Recombinant Mo-MLV p12 is phosphorylated
Firstly, GST-p12 pulled-down from mitotic cell lysates was analysed by SDS-PAGE followed by sequential staining with two fluorescent dyes, ProQ diamond (PQ) and Sypro Ruby (SR) [30, 31]. PQ is a small molecule fluorophore that binds with high-specificity to phosphorylated proteins. SR binds all proteins and is useful as a total protein indicator. The ratio of PQ and SR dye signals provides a measure of the phosphorylation level with respect to the total amount protein. Viral p12 is known to be mainly phosphorylated at serine 61 within the CTD [19, 25]. We therefore compared the relative phosphorylation levels of GST-p12_WT with a S61A mutant. Compared to p12_S61A, p12_WT was at least 3-fold more phosphorylated (Fig 3E, lanes 2 and 3). Treatment of p12_S61A with alkaline phosphatase further reduced the phosphorylation level by ~2-fold (Fig 3E, lanes 1 and 2), suggesting that recombinant p12 is also phosphorylated at sites other than S61.
We next used nanoscale liquid chromatography coupled to tandem mass spectrometry (nano LC–MS/MS) to identify phosphopeptides of GST-p12_WT precipitated from 293T cells. The phosphorylation sites in the high confidence tryptic-peptides (<1% false discovery rate, FDR) were assigned using the probability-based phosphoRS algorithm  (Table 1). A peptide was counted as being phosphorylated at a specific residue if its phosphoRS site probability was >50%. For each tryptic peptide, the phosphorylation level at a particular site was estimated by dividing the phosphorylated peptide count by the total peptide count. This analysis, carried out with two biological replicates, confirmed S61 to be the main site of phosphorylation on GST-p12_WT, with ~45% of S61-containing peptides phosphorylated at this residue (Table 1). We also identified T52, S65, S78, T80 and S81 as additional sites of low-level phosphorylation on p12 (Table 1). Our results suggest that, like viral p12, recombinant GST-p12 is phosphorylated at S61. The absence of a detectable association between GST-p12 and mitotic chromatin is therefore unlikely to result from a lack of phosphorylation of recombinant p12.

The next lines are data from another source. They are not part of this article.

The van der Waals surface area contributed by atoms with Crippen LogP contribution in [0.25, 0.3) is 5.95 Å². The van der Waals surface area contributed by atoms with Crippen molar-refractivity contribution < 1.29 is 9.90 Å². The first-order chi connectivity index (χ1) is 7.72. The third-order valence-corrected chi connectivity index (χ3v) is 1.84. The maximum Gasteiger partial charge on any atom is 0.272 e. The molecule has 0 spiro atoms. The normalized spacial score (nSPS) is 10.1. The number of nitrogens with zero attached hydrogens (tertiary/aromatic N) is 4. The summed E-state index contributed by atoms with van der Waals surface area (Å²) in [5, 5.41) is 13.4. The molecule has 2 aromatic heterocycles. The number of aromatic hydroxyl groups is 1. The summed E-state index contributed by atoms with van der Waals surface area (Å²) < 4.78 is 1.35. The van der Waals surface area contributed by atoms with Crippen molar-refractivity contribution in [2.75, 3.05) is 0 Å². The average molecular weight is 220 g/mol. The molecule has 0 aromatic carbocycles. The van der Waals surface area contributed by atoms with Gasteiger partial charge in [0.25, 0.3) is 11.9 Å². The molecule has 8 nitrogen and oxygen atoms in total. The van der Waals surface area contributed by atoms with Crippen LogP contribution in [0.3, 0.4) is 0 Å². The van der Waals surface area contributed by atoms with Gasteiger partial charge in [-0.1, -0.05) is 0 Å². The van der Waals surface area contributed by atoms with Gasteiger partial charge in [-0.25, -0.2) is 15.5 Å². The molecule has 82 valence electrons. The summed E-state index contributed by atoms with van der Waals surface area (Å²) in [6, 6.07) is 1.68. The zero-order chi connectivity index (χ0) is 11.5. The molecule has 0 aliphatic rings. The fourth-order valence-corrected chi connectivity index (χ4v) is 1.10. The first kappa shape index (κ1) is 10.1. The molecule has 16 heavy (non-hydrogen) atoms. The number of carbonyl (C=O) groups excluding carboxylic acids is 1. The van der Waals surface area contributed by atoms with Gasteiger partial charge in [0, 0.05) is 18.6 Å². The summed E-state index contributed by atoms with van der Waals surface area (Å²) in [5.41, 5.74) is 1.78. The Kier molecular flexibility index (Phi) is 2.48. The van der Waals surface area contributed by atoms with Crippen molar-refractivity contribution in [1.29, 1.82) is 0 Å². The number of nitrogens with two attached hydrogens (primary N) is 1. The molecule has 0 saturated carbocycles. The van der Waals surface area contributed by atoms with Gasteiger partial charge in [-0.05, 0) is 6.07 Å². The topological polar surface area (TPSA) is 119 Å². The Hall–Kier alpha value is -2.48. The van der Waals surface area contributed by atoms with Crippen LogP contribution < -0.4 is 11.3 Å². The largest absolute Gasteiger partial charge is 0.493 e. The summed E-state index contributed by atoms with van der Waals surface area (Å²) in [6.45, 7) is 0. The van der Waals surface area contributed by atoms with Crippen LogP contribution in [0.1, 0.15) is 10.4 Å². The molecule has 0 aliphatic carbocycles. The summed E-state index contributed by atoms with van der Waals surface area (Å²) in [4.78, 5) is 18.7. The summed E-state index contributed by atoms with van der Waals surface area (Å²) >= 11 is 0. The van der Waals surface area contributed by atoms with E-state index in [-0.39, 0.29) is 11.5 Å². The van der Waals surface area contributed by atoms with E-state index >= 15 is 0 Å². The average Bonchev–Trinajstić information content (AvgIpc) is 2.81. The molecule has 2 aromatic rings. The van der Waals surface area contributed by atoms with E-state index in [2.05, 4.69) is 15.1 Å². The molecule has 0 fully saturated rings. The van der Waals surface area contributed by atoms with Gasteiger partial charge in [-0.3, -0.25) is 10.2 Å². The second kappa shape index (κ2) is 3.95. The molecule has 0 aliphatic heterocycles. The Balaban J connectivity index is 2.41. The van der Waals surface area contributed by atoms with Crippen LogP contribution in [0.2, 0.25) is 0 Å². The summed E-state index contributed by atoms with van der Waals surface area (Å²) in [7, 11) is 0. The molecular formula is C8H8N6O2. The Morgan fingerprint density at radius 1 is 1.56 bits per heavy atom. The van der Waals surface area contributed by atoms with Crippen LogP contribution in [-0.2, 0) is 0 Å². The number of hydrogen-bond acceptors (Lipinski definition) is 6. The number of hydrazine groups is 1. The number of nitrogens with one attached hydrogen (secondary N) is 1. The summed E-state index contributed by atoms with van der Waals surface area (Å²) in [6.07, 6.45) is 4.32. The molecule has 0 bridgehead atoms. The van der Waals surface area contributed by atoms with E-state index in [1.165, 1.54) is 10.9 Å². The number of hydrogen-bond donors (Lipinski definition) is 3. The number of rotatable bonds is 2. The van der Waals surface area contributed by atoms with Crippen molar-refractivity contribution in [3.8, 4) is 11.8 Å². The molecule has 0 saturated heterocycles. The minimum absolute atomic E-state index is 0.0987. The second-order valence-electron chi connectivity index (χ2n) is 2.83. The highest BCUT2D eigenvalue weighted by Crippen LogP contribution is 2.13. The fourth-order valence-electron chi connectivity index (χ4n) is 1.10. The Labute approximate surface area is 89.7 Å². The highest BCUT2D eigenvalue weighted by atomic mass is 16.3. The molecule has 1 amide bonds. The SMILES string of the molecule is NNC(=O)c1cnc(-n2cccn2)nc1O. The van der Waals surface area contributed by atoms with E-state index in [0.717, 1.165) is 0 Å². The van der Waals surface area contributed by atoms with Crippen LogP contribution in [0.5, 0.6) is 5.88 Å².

Recombinant Mo-MLV p12 recapitulates the known interactions of Gag p12
The inability of recombinant Mo-MLV p12 to bind mitotic chromatin even when phosphorylated suggests that the affinity of p12 for chromatin may be influenced by other viral factors. We have observed viral p12 to be bound to CA when it associates with mitotic chromatin in Mo-MLV infected cells (Fig 2A). Prior to Gag cleavage, p12 is thought to be in a largely unstructured conformation . In mature virions, the interaction of the p12 NTD with the CA lattice may induce a conformational change that increases the affinity of the p12 CTD for chromatin. In fact, such a conformational switch could potentially be important in the temporal regulation of late and early life cycle events of p12. As part of Gag, p12 is known to interact with homologous to E6AP COOH terminus (HECT) ubiquitin ligase, WWP2, via the Late (L)-domain motif, and with clathrin, CLTC, via the N-terminal DLL motif [5, 34]. As these interactions do not require p12 to be bound to CA, they should, in theory, be recapitulated by recombinant GST-p12 in our system.
To test whether GST-p12 was acting like the p12 region of Gag, we used a global proteomic approach based on stable isotope labelling by amino acids in cell culture (SILAC)-mass spectrometry (MS) to look for host proteins that interact with GST-p12 [35, 36]. A schematic diagram of the workflow is illustrated in Fig 4A. Briefly, GST, GST-p12_mut14 and GST-p12_WT were transiently-expressed in 293T cells cultured in light (R0/K0), medium (R6/K4) and heavy (R10/K8) SILAC media, respectively. Next, lysates of nocodazole treated transfected cells were prepared, normalised and used for parallel pull-down assays with glutathione-sepharose beads. The eluates from the beads were then pooled in a 1:1:1 ratio and subjected to LC-MS/MS analysis. The experiment was performed using biological replicates to test reproducibility of the mass-spec hits. The pull-down assays for this experiment were performed using mitotic cell lysates to facilitate identification of any potential chromatin interactions that were previously missed.